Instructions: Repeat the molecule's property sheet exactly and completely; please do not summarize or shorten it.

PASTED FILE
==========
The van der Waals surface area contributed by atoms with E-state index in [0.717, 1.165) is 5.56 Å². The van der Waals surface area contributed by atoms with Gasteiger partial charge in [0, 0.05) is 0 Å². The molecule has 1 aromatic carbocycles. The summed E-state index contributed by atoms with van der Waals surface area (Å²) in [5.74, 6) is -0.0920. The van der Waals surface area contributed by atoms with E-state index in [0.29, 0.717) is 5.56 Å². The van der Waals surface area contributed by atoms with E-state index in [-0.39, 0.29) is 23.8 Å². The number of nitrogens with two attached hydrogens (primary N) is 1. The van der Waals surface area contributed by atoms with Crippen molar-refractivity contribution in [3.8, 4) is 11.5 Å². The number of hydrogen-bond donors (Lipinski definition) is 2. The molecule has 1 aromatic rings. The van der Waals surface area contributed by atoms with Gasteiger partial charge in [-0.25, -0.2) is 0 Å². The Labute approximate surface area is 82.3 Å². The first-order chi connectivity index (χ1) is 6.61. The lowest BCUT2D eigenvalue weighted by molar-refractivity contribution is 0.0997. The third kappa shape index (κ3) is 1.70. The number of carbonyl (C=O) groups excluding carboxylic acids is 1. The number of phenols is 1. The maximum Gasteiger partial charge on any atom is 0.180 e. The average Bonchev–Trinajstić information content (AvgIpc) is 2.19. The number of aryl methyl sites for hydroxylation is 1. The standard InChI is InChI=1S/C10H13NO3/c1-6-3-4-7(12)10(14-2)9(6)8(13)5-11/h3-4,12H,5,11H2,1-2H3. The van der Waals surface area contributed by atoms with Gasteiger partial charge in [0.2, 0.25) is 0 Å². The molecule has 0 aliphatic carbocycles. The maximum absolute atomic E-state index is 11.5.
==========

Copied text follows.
The van der Waals surface area contributed by atoms with E-state index in [0.717, 1.165) is 5.56 Å². The van der Waals surface area contributed by atoms with Gasteiger partial charge in [0, 0.05) is 0 Å². The molecule has 1 aromatic carbocycles. The summed E-state index contributed by atoms with van der Waals surface area (Å²) in [5.74, 6) is -0.0920. The van der Waals surface area contributed by atoms with E-state index in [0.29, 0.717) is 5.56 Å². The van der Waals surface area contributed by atoms with E-state index in [-0.39, 0.29) is 23.8 Å². The number of nitrogens with two attached hydrogens (primary N) is 1. The van der Waals surface area contributed by atoms with Crippen molar-refractivity contribution in [3.8, 4) is 11.5 Å². The number of hydrogen-bond donors (Lipinski definition) is 2. The molecule has 1 aromatic rings. The van der Waals surface area contributed by atoms with Gasteiger partial charge in [-0.25, -0.2) is 0 Å². The Labute approximate surface area is 82.3 Å². The first-order chi connectivity index (χ1) is 6.61. The lowest BCUT2D eigenvalue weighted by molar-refractivity contribution is 0.0997. The third kappa shape index (κ3) is 1.70. The number of carbonyl (C=O) groups excluding carboxylic acids is 1. The number of phenols is 1. The maximum Gasteiger partial charge on any atom is 0.180 e. The average Bonchev–Trinajstić information content (AvgIpc) is 2.19. The number of aryl methyl sites for hydroxylation is 1. The standard InChI is InChI=1S/C10H13NO3/c1-6-3-4-7(12)10(14-2)9(6)8(13)5-11/h3-4,12H,5,11H2,1-2H3. The van der Waals surface area contributed by atoms with Gasteiger partial charge in [0.2, 0.25) is 0 Å². The molecule has 0 aliphatic carbocycles. The maximum absolute atomic E-state index is 11.5.